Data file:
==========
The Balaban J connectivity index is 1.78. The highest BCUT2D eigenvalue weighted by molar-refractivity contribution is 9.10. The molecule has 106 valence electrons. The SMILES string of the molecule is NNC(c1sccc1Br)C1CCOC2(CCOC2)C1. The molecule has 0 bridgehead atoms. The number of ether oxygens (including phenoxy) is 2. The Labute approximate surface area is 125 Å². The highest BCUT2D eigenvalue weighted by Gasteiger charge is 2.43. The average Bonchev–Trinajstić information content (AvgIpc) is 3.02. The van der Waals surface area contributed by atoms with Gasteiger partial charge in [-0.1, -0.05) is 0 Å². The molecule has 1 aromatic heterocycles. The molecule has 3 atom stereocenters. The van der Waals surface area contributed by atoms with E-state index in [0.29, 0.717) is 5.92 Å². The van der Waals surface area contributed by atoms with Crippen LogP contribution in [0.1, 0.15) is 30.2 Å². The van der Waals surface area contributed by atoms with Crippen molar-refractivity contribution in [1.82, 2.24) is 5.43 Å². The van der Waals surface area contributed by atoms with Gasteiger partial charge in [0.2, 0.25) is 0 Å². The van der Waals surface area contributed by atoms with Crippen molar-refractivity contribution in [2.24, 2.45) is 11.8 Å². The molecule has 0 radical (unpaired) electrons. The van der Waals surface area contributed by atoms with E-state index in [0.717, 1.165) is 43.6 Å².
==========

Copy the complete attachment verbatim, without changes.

The Balaban J connectivity index is 1.78. The highest BCUT2D eigenvalue weighted by molar-refractivity contribution is 9.10. The molecule has 106 valence electrons. The SMILES string of the molecule is NNC(c1sccc1Br)C1CCOC2(CCOC2)C1. The molecule has 0 bridgehead atoms. The number of ether oxygens (including phenoxy) is 2. The Labute approximate surface area is 125 Å². The highest BCUT2D eigenvalue weighted by Gasteiger charge is 2.43. The average Bonchev–Trinajstić information content (AvgIpc) is 3.02. The van der Waals surface area contributed by atoms with Gasteiger partial charge in [-0.1, -0.05) is 0 Å². The molecule has 1 aromatic heterocycles. The molecule has 3 atom stereocenters. The van der Waals surface area contributed by atoms with E-state index in [0.29, 0.717) is 5.92 Å². The van der Waals surface area contributed by atoms with Crippen LogP contribution in [0.1, 0.15) is 30.2 Å². The van der Waals surface area contributed by atoms with Crippen molar-refractivity contribution in [1.82, 2.24) is 5.43 Å². The van der Waals surface area contributed by atoms with Gasteiger partial charge in [0.2, 0.25) is 0 Å². The van der Waals surface area contributed by atoms with Crippen molar-refractivity contribution in [2.24, 2.45) is 11.8 Å². The molecule has 0 radical (unpaired) electrons. The van der Waals surface area contributed by atoms with E-state index in [0.717, 1.165) is 43.6 Å².